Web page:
free ebooks

History of the Decline and Fall of the Roman Empir

Before the payment of the legacies


[151] a Roman citizen exposed

his wishes and motives to the assembly of the thirty curiae or parishes, and the general law of inheritance was suspended by an occasional act of the legislature. After the permission of the decemvirs, each private lawgiver promulgated his verbal or written testament in the presence of five citizens, who represented the five classes of the Roman people; a sixth witness attested their concurrence; a seventh weighed the copper money, which was paid by an imaginary purchaser; and the estate was emancipated by a fictitious sale and immediate release. This singular ceremony, [152] which excited the wonder of the Greeks, was still practised in the age of Severus; but the praetors had already approved a more simple testament, for which they required the seals and signatures of seven witnesses, free from all legal exception, and purposely summoned for the execution of that important act. A domestic monarch, who reigned over the lives and fortunes of his children, might distribute their respective shares according to the degrees of their merit or his affection; his arbitrary displeasure chastised an unworthy son by the loss of his inheritance, and the mortifying preference of a stranger. But the experience of unnatural parents recommended some limitations of their testamentary powers. A son, or, by the laws of Justinian, even a daughter, could no longer be disinherited by their silence: they were compelled to name the criminal, and to specify the offence; and the justice of the emperor
enumerated the sole causes that could justify such a violation of the first principles of nature and society. [153] Unless a legitimate portion, a fourth part, had been reserved for the children, they were entitled to institute an action or complaint of inofficious testament; to suppose that their father's understanding was impaired by sickness or age; and respectfully to appeal from his rigorous sentence to the deliberate wisdom of the magistrate. In the Roman jurisprudence, an essential distinction was admitted between the inheritance and the legacies. The heirs who succeeded to the entire unity, or to any of the twelve fractions of the substance of the testator, represented his civil and religious character, asserted his rights, fulfilled his obligations, and discharged the gifts of friendship or liberality, which his last will had bequeathed under the name of legacies. But as the imprudence or prodigality of a dying man might exhaust the inheritance, and leave only risk and labor to his successor, he was empowered to retain the Falcidian portion; to deduct, before the payment of the legacies, a clear fourth for his own emolument. A reasonable time was allowed to examine the proportion between the debts and the estate, to decide whether he should accept or refuse the testament; and if he used the benefit of an inventory, the demands of the creditors could not exceed the valuation of the effects. The last will of a citizen might be altered during his life, or rescinded after his death: the persons whom he named might die before him, or reject the inheritance, or be exposed to some legal disqualification. In the contemplation of these events, he was permitted to substitute second and third heirs, to replace each other according to the order of the testament; and the incapacity of a madman or an infant to bequeath his property might be supplied by a similar substitution. [154] But the power of the testator expired with the acceptance of the testament: each Roman of mature age and discretion acquired the absolute dominion of his inheritance, and the simplicity of the civil law was never clouded by the long and intricate entails which confine the happiness and freedom of unborn generations.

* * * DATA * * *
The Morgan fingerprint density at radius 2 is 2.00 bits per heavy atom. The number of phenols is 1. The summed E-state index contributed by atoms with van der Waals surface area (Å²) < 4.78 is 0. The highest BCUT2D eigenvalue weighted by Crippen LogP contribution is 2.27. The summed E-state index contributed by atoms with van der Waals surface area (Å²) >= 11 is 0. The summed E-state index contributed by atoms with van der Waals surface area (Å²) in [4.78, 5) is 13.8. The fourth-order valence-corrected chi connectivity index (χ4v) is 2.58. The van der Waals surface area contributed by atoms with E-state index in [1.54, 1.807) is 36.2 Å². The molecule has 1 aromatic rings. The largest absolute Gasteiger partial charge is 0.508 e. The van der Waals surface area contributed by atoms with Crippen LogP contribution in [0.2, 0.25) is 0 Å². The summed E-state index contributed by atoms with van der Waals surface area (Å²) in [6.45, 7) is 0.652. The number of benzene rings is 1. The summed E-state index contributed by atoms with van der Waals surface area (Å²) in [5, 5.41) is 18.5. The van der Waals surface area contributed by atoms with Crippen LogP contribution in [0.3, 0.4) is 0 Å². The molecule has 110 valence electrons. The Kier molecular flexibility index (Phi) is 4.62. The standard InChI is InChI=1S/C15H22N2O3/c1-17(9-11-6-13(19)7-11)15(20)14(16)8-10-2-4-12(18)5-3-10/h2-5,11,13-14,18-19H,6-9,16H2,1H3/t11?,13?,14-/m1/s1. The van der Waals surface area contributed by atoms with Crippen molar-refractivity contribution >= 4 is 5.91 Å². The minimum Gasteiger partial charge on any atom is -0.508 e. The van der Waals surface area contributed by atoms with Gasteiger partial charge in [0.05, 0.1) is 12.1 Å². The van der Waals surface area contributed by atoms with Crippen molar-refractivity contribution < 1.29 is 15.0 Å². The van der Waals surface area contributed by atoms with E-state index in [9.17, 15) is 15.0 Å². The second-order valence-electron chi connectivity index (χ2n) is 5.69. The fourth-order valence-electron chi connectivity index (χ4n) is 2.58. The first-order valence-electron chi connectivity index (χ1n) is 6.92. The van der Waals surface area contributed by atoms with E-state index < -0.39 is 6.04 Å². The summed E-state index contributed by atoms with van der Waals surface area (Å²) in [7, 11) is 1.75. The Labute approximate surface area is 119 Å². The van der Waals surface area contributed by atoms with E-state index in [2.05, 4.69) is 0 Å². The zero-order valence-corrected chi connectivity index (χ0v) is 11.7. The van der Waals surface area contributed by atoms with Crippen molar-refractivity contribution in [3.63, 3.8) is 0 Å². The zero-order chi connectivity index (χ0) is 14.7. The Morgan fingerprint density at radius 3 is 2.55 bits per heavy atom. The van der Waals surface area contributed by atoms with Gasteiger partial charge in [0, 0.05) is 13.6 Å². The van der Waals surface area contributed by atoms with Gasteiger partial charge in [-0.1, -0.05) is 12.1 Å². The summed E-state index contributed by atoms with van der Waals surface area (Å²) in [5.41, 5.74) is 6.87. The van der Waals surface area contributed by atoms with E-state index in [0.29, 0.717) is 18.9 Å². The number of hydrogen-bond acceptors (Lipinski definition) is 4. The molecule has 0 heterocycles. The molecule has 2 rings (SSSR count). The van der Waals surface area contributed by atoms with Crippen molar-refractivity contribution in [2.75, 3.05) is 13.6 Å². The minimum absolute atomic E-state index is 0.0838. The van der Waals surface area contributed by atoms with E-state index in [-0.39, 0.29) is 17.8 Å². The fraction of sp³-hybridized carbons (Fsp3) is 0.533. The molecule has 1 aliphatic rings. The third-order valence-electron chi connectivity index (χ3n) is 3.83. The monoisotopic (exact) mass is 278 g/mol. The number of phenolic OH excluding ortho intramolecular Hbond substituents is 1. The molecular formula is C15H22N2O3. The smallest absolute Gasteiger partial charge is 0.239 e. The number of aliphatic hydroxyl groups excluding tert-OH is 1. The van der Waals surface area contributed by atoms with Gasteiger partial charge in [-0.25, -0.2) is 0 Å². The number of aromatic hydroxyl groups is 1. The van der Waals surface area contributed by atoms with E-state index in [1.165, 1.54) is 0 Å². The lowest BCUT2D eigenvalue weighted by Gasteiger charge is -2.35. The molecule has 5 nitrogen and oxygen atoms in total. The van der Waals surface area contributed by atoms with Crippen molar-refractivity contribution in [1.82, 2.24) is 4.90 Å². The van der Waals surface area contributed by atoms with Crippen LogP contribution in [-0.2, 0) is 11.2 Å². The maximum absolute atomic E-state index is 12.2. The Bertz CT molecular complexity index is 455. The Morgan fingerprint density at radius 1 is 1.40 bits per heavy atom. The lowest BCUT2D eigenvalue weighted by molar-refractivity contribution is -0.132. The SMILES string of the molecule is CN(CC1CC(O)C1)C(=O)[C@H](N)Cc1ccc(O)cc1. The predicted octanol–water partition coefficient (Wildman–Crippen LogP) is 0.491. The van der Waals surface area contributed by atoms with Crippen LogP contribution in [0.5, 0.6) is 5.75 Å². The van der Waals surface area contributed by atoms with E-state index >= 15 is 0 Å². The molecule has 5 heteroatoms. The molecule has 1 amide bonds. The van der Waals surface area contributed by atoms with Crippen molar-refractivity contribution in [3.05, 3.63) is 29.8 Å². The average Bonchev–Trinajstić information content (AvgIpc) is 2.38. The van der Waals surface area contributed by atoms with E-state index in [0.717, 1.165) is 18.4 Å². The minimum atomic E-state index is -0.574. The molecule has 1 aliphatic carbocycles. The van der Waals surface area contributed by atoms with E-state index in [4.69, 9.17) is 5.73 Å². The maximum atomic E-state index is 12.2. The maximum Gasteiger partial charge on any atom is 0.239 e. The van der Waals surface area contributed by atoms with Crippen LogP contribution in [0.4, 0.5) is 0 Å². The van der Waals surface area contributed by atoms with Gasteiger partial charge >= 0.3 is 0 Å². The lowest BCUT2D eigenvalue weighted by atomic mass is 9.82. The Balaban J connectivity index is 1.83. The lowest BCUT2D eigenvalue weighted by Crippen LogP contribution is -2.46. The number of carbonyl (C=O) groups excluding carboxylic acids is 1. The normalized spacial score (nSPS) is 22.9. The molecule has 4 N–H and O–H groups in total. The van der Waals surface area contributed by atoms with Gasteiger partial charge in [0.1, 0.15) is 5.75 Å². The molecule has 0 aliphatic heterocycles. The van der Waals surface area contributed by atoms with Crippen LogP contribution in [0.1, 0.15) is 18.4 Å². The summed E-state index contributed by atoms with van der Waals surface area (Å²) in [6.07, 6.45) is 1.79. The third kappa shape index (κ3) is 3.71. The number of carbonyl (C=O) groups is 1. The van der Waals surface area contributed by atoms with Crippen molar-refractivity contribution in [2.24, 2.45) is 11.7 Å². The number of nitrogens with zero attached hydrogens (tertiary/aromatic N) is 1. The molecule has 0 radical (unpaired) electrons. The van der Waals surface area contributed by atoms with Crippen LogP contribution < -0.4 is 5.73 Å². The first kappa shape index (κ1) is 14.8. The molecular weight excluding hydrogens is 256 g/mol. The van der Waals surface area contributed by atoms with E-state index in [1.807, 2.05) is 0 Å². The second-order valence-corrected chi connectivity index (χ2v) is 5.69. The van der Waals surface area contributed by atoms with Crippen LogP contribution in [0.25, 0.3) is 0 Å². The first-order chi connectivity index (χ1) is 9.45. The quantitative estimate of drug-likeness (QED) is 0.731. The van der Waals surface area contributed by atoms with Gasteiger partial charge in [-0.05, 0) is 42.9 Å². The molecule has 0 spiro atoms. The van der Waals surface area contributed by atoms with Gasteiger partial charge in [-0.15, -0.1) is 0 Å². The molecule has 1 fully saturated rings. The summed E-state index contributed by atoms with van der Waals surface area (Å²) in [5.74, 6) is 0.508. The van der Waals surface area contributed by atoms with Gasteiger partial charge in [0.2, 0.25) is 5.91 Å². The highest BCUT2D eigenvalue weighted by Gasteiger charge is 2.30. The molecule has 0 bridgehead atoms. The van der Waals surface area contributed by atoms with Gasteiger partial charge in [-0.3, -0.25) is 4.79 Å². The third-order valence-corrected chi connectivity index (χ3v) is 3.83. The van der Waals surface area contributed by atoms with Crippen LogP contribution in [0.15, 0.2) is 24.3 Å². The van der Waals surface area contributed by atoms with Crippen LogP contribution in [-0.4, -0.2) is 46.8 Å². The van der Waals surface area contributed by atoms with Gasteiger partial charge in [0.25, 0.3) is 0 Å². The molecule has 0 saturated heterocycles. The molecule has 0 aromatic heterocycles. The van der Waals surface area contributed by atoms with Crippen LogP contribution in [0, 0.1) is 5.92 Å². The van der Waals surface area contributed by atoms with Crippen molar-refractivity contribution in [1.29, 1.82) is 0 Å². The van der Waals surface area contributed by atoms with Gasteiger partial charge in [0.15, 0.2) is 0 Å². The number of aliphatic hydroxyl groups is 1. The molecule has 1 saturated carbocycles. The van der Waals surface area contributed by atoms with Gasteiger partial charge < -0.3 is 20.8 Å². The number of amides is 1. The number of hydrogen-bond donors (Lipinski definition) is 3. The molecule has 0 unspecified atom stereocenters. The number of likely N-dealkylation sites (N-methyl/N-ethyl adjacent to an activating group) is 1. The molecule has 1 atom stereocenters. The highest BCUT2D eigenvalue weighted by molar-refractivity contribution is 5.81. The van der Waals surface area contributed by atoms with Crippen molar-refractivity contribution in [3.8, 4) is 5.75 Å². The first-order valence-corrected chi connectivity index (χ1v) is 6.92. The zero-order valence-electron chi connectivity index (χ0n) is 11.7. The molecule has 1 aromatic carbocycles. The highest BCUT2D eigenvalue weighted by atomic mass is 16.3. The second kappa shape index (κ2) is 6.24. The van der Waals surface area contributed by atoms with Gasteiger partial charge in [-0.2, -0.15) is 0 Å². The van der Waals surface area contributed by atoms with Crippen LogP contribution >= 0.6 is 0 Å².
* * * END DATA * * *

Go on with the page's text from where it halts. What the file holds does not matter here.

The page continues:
[Footnote 150: That succession was the rule, testament the exception, is proved by Taylor, (Elements of Civil Law, p. 519-527,) a learned, rambling, spirited writer. In the iid and iiid books, the method of the Institutes is doubtless preposterous; and the Chancellor Daguesseau (Oeuvres, tom. i. p. 275) wishes his countryman Domat in the place of Tribonian. Yet covenants before successions is not surely the natural order of civil laws.]


eBook Search
Social Sharing
Share Button
About us

freefictionbooks.org is a collection of free ebooks that can be read online. Ebooks are split into pages for easier reading and better bookmarking.

We have more than 35,000 free books in our collection and are adding new books daily.

We invite you to link to us, so as many people as possible can enjoy this wonderful free website.

© 2010-2013 freefictionbooks.org - All Rights Reserved.

Terms of Use | Privacy Policy | Contact Us